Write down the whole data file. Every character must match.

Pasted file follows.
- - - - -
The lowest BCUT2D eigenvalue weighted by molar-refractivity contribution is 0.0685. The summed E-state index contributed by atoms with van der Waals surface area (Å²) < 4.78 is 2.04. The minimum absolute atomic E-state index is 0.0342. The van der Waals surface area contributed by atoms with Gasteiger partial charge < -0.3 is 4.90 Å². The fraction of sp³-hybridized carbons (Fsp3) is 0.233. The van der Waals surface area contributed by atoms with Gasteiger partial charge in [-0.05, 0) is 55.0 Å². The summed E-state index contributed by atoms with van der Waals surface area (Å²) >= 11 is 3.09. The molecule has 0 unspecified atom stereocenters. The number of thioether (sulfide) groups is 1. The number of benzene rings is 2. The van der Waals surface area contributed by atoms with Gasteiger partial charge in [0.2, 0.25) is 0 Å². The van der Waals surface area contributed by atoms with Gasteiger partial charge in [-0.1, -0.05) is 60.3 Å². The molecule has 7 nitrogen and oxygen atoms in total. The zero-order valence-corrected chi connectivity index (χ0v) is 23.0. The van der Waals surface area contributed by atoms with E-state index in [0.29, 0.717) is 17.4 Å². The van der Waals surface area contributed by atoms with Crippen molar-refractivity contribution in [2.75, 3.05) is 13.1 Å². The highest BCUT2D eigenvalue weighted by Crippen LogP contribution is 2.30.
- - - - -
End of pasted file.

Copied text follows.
The lowest BCUT2D eigenvalue weighted by molar-refractivity contribution is 0.0685. The summed E-state index contributed by atoms with van der Waals surface area (Å²) < 4.78 is 2.04. The minimum absolute atomic E-state index is 0.0342. The van der Waals surface area contributed by atoms with Gasteiger partial charge < -0.3 is 4.90 Å². The fraction of sp³-hybridized carbons (Fsp3) is 0.233. The van der Waals surface area contributed by atoms with Gasteiger partial charge in [-0.05, 0) is 55.0 Å². The summed E-state index contributed by atoms with van der Waals surface area (Å²) >= 11 is 3.09. The molecule has 0 unspecified atom stereocenters. The number of thioether (sulfide) groups is 1. The number of benzene rings is 2. The van der Waals surface area contributed by atoms with Gasteiger partial charge in [0.2, 0.25) is 0 Å². The van der Waals surface area contributed by atoms with Gasteiger partial charge in [-0.1, -0.05) is 60.3 Å². The molecule has 7 nitrogen and oxygen atoms in total. The zero-order valence-corrected chi connectivity index (χ0v) is 23.0. The van der Waals surface area contributed by atoms with E-state index in [0.29, 0.717) is 17.4 Å². The van der Waals surface area contributed by atoms with Crippen molar-refractivity contribution in [2.75, 3.05) is 13.1 Å². The highest BCUT2D eigenvalue weighted by Crippen LogP contribution is 2.30.